2008-04-18 / Columnists

Notes from the High C's

Rockaway Music and Arts Council
by Sharon Gabriel

Last Sunday evening I attended a wine tasting hosted by Shelly Schneider and book signing by Miriam Sorger at Temple Beth-El. Now I know you're asking what the two things have to do with one another. Actually, I don't know, other than the fact that the two people involved are members of the Temple. However, it was a fun evening and it gives me an opportunity to discuss the book signing event and how it is involved with our upcoming Literary and Film Festival on June 7 and 8.

"A Raft on the River" is the story of Miriam Sorger and her escape from the Holocaust in the 1940s. Miriam's book was written with our own Stuart Mirsky, who is putting together the Festival weekend.

For those who don't know her, Miriam is a charming and lovely woman who lives right here in Rockaway, and what a story she has to tell. I cannot imagine having to live the life that she and her family had to live during those horrible years in Europe. While I haven't yet read the book, I have spoken with Miriam at other events where she explained the horrors that her family endured. I just can't imagine how any of us would have survived under those circumstances.

If you are interested in history and the events surrounding the Holocaust, come to the Literary Festival and meet Miriam, hear her discuss her life story, and purchase a copy of her book.

In addition to Miriam, another panelist at the festival is Tibby Duboys. Tibby is a professor at Brooklyn College who teaches Holocaust studies. She is a former Rockaway resident. In discussing my interest in the war and the Holocaust (I was a small child at the time of the war), Tibby invited me to her home in Belle Harbor and selected several books from her own library, which she thought I would find interesting. They were, indeed, eye openers. One book in particular that she recommended was entitled "Hitler's Children," and was about the children of Hess, Himmler and all the other higher-ups in the Nazi regime. I have never forgotten that book, because those children would be about my age. They were small kids during the war, and they really didn't have any idea, as we didn't as kids, about what was going on. They have had to live with their names throughout the years. I don't remember which one, but one of the children ended up marrying a Jewish person when he or she grew up. I found that fascinating, but then again, these were small children during the war and I always remember the saying that you can't be held responsible for the sins of the fathers.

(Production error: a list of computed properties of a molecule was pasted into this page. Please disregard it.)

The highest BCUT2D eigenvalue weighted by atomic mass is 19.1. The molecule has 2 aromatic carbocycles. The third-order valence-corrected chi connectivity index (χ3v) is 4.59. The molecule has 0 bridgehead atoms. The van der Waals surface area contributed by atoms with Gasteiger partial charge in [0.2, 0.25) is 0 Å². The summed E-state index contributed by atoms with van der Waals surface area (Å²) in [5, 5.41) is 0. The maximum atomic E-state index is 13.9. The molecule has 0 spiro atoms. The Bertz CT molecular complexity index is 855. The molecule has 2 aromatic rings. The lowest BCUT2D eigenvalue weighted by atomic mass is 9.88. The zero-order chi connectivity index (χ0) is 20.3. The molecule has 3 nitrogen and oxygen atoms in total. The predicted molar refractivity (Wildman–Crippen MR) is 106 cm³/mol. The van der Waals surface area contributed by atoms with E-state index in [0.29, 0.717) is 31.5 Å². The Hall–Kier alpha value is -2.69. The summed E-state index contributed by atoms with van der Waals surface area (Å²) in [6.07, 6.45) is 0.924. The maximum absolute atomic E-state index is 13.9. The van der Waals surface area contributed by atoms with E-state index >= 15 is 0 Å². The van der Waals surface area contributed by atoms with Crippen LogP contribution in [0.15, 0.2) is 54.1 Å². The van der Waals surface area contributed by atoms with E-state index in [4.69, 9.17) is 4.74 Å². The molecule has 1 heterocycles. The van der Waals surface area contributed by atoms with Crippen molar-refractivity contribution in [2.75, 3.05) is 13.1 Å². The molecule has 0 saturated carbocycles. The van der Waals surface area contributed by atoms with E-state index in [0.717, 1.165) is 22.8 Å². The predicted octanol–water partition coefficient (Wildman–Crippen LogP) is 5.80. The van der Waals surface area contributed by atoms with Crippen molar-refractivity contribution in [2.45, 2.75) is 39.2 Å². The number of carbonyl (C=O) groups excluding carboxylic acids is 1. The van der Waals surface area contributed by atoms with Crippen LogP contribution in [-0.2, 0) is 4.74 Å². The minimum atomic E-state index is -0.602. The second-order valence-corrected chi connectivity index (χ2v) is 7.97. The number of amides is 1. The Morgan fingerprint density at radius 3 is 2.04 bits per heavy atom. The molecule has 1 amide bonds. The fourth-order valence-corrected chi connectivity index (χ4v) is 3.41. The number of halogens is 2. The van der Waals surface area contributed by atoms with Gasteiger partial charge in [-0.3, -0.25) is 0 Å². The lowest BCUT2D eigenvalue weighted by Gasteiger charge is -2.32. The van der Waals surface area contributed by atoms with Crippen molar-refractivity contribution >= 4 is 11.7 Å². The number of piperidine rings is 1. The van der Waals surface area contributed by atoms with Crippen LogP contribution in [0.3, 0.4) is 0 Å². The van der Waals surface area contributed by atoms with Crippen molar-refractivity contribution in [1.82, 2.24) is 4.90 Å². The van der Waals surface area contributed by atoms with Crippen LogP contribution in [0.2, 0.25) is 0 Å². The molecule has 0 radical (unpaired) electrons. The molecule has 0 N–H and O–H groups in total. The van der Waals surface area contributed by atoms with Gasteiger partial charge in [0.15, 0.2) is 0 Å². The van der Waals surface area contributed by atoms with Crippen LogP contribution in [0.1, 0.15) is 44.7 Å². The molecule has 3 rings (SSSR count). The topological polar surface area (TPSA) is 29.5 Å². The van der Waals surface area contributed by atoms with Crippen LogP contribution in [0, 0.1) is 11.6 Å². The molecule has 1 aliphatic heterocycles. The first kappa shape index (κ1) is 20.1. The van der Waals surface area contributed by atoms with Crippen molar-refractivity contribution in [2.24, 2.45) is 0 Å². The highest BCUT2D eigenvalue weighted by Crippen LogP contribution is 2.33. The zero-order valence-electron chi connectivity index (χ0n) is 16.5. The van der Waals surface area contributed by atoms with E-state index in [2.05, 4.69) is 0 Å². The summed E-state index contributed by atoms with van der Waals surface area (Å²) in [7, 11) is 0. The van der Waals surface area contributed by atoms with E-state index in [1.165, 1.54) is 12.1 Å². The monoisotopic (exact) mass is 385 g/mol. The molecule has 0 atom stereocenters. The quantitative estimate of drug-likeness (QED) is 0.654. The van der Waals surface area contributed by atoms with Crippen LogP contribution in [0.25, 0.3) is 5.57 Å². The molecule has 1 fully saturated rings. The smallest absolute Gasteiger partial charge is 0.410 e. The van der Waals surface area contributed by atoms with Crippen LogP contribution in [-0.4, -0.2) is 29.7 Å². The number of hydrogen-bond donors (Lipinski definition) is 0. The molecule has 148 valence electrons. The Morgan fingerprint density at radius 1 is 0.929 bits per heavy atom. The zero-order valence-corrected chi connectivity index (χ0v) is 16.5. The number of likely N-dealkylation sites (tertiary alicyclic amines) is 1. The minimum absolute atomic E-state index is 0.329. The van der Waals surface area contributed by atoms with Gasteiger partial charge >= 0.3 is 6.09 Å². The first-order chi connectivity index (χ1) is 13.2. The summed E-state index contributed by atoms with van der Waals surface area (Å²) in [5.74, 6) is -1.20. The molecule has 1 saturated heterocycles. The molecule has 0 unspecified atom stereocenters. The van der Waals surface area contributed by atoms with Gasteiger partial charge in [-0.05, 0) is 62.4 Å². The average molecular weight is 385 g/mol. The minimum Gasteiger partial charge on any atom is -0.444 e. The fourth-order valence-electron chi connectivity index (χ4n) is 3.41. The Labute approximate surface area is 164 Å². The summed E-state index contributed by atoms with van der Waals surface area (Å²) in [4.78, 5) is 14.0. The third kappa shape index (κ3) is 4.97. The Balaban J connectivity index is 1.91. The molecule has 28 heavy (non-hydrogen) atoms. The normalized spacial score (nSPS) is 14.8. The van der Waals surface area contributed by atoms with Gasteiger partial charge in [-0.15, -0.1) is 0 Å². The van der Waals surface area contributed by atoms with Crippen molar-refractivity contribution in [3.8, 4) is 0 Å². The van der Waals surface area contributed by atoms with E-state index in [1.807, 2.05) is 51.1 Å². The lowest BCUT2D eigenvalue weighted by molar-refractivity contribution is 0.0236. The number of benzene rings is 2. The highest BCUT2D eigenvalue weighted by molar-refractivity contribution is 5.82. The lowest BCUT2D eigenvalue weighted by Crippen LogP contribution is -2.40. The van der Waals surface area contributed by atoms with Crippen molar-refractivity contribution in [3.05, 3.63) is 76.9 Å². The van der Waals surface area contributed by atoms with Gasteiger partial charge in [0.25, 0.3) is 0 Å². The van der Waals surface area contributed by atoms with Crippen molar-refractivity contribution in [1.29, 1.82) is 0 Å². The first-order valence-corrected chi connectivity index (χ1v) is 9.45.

In any event, let me get off my little stage here and get back to the Literary and Film Festival.

To be very truthful, I couldn't possibly do a better job of describing the festival

than Stuart Mirsky did in The Wave edition of April 4. Stuart lays out the whole event, and all I can say is that if you don't come out to see it, meet and greet our writers and some surprise guests, you will be missing one of the most interesting events in Rockaway.

For too long it has been said that nothing interesting ever happens in Rockaway, but if you said that now, you would be wrong. The Rockaway Music & Arts Council has been adding new events each season. Last year the Literary and Film Festival began and it was very successful, so this year has been expanded with more writers and panelists and books to buy, as well as more films being presented on both Saturday and Sunday evenings at the Rockaway Theatre Company building in Fort Tilden. Among the films are "The Limbo Room," by Debra Eisenstadt, daughter of the late chairman of the board, Barbara Eisenstadt, and a film entitled "The Kid Stays In The Picture," by Brett Morgen, who happens to be Debra's husband.

"The Kid Stays In The Picture," is the story of Robert Evans, a big mover and shaker in Hollywood during the 60s, 70s and 80s. Evans was a very handsome fellow, gorgeous in fact, who was first an actor and then ran one of the Hollywood studios. If I remember right, it was Paramount. Many a day I remember my boss saying to me, "Get me Bob Evans," and sure enough he would get on the phone, one Hollywood big shot to another. One of Bob's pictures was "The Godfather." We would have our executive screening every week, prior to the film being released, to see the other company product. Well, the week I arranged to screen "The Godfather," our screening room was overflowing. But there was no way I was giving up my seat. When one of the executives, who called me too late and couldn't get a seat, went and complained about my being at the screening, my boss told him, "Too bad. You should have called earlier." I think that fellow didn't speak to me for a few weeks. But the only way he would get to see my boss, who was the president of the company, was to go through me. So he had no choice. But, we ended up being friends again after all of that. In any event, Evans got involved with drugs, among other things, and has sort of faded from the picture.

These are just two of the films being shown, and I hope to see you at the festival and we can talk some more.

Don't forget, our trip to Yesteryear is being held on Saturday, May 17. Our guest list is almost complete, so if you intend to join us, please let me know as soon as possible.

See you around the neighborhood.

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